He looks so sorry for himself, we can barely contain our laughter.
But dear Mr. Bungle is innocent on this occasion. This little pooch is only guilty of having a shame-filled expression that somehow adds to his charm.
With characters like this to meet on your adventures, who wouldn’t want to do pet-sitting?
As nature lovers who are constantly on the move, pet-sitting is the closest we get to having animals of our own, without having to give up perpetual travel.
We discovered the concept back in 2015, when a friend thought it would suit our nomadic lifestyle and introduced us to one of many websites that connects homeowners with wannabe pet-sitters.
You can find ways to connect with home and pet owners using sites such as: www.housesittersuk.co.uk
Curious about what it entailed, we set up a profile and searched for a suitable sit.
Our first assignment was in the UK: our task was to look after two big dogs while their owner went on holiday to Jamaica for a week. Her nondescript Edwardian house was situated in a rather depressing part of East London and had the feel of a crime scene from a Dean Koontz novel.
Against our gut instincts, so we decided to give it a go.
What transpired were seven miserable days of tossing whole chicken heads and bloody pieces of pig spine (yay for raw-food diets…) to a Doberman that had a penchant for sticking its entire nose into places where the sun never shines, followed by the trauma of dealing with the return of their bat-sh*t crazy owner, who tennis-balled from being eternally grateful for our services to inexplicably inventing absurd and insulting stories about how badly we’d treated her house and pets.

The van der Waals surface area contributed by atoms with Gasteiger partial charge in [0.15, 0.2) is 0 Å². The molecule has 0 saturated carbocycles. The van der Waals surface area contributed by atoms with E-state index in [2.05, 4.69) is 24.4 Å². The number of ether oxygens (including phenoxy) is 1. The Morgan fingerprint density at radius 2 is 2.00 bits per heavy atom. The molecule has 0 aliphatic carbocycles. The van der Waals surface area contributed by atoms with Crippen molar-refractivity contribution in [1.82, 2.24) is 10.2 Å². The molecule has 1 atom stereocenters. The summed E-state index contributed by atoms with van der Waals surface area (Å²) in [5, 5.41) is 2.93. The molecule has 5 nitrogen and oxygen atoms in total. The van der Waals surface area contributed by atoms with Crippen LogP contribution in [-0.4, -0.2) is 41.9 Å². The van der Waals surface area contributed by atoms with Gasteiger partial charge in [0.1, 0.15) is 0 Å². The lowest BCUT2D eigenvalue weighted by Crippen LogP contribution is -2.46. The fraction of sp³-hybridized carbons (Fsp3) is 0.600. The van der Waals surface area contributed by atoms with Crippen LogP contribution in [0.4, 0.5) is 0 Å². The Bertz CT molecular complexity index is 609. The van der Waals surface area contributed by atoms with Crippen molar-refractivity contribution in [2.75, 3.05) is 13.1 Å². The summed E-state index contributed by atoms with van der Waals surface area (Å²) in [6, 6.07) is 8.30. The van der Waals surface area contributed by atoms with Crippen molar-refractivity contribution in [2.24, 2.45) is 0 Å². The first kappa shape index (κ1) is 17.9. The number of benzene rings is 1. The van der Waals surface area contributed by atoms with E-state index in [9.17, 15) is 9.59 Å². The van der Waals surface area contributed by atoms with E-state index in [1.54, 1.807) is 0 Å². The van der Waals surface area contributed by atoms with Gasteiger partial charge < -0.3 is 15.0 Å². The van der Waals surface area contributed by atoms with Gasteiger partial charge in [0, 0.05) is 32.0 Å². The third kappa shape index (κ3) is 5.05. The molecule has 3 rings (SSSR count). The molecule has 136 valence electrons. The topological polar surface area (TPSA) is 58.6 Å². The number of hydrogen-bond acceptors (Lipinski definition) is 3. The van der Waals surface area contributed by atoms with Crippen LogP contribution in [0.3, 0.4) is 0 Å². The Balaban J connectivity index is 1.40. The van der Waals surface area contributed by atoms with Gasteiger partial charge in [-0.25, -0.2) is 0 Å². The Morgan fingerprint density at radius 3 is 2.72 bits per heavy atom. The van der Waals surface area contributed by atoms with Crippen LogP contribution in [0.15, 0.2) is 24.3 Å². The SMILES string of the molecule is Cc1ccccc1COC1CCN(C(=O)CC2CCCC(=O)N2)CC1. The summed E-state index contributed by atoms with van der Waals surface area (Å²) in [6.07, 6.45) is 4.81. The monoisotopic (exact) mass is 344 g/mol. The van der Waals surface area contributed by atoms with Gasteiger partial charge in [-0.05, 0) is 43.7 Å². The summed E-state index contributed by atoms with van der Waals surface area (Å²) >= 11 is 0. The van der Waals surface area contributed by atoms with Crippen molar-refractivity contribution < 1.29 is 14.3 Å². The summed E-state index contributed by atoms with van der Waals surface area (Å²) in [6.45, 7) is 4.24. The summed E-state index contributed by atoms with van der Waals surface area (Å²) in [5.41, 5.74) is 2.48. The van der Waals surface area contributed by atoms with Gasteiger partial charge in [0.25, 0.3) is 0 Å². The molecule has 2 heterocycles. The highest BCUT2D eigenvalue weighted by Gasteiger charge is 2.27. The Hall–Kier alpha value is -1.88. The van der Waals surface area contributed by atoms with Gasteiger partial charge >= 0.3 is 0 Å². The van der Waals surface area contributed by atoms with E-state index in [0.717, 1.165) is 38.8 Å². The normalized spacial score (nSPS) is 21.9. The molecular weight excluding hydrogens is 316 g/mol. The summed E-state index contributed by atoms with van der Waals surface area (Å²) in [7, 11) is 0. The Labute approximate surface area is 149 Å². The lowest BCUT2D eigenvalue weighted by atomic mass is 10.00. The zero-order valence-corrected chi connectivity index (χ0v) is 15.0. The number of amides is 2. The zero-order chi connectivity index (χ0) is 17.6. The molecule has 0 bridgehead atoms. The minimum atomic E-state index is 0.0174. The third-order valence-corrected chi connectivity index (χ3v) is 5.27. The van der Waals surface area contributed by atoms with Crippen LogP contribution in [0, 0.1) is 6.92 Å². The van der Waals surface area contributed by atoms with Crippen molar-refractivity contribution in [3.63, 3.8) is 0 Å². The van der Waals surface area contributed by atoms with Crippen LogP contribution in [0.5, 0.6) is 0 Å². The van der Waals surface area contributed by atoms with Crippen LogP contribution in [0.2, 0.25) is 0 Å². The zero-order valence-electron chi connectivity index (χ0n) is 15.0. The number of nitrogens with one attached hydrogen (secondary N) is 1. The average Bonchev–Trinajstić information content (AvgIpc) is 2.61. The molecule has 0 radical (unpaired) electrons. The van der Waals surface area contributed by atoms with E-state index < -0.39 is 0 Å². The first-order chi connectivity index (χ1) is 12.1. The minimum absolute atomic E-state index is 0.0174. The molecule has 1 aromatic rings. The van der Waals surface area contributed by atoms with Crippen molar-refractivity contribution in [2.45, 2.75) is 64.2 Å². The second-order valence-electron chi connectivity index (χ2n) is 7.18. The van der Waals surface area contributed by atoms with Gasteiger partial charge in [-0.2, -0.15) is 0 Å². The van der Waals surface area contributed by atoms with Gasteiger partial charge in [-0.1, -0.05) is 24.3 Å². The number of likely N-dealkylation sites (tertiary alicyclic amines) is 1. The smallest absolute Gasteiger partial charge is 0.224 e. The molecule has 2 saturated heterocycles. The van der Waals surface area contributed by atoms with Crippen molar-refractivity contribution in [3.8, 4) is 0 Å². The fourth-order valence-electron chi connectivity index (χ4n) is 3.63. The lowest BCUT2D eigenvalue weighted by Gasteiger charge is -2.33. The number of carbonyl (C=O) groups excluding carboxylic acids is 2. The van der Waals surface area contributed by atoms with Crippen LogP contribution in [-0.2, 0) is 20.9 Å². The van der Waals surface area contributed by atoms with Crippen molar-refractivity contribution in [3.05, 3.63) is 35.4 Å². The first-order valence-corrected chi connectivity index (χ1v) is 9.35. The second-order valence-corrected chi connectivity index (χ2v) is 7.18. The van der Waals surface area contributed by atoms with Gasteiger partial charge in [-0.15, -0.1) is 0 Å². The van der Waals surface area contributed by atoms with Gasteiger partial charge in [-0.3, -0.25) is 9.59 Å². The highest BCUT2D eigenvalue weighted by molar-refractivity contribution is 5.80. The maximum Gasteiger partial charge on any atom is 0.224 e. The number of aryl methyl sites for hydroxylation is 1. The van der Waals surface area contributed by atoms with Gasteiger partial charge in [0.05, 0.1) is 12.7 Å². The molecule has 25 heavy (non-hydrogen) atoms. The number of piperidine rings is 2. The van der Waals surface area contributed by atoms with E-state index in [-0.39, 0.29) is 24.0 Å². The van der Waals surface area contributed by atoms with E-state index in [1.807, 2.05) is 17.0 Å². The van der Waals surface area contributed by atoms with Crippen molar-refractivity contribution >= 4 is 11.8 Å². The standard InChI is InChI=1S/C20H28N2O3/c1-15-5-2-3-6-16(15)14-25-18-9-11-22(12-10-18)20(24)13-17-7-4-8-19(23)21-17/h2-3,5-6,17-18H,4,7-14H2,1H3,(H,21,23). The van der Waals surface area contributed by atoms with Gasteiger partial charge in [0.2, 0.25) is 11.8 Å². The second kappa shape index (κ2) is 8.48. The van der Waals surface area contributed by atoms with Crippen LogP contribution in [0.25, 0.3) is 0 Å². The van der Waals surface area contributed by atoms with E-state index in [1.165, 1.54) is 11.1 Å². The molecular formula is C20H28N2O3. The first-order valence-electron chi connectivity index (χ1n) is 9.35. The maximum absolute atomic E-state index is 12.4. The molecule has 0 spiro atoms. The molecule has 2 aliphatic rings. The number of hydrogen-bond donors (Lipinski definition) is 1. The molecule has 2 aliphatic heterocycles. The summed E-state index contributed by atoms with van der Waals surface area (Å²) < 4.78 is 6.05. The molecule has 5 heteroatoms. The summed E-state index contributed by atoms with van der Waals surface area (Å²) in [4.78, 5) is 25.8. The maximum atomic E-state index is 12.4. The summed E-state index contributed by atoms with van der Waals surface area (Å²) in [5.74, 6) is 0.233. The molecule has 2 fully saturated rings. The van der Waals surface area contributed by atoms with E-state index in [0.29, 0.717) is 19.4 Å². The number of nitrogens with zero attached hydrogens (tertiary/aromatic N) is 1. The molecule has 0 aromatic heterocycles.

(The alarm bells should have rung when she had insisted that we didn’t post any photos of her demented hounds online. We can only presume this was because she’d been using them to smuggle drugs to keep herself bat-sh*t crazy; it would have explained the Doberman’s arsehole-obsession, at least.)
With a nightmare first experience like this, you’d be forgiven for thinking we would never do pet-sitting again.
But, ever the optimists/gluttons for punishment, we gave it another shot.
This time, we landed a gig in the far more beautiful setting of rural Hertfordshire, England, in a Scandinavian-style wooden house surrounded by horse paddocks, where we had to take care of three sweet cats and a trio of bonkers but winsome dogs.
The assignment was something of a challenge: One of the hounds had a history of attacking and mauling cats, so the felines and canines were strictly separated into two parts of the house. We’d been warned that if the cat-shaking spaniel managed to get to one of the moggies, the lounge would look like a crimson Jackson Pollock painting.
So much for relaxing out in the countryside.
However, the sit passed without incident and we left the assignment on very good terms, thanks to the fact that the owner wasn’t a delusional sociopath and was genuinely pleased with our pet-sitting abilities.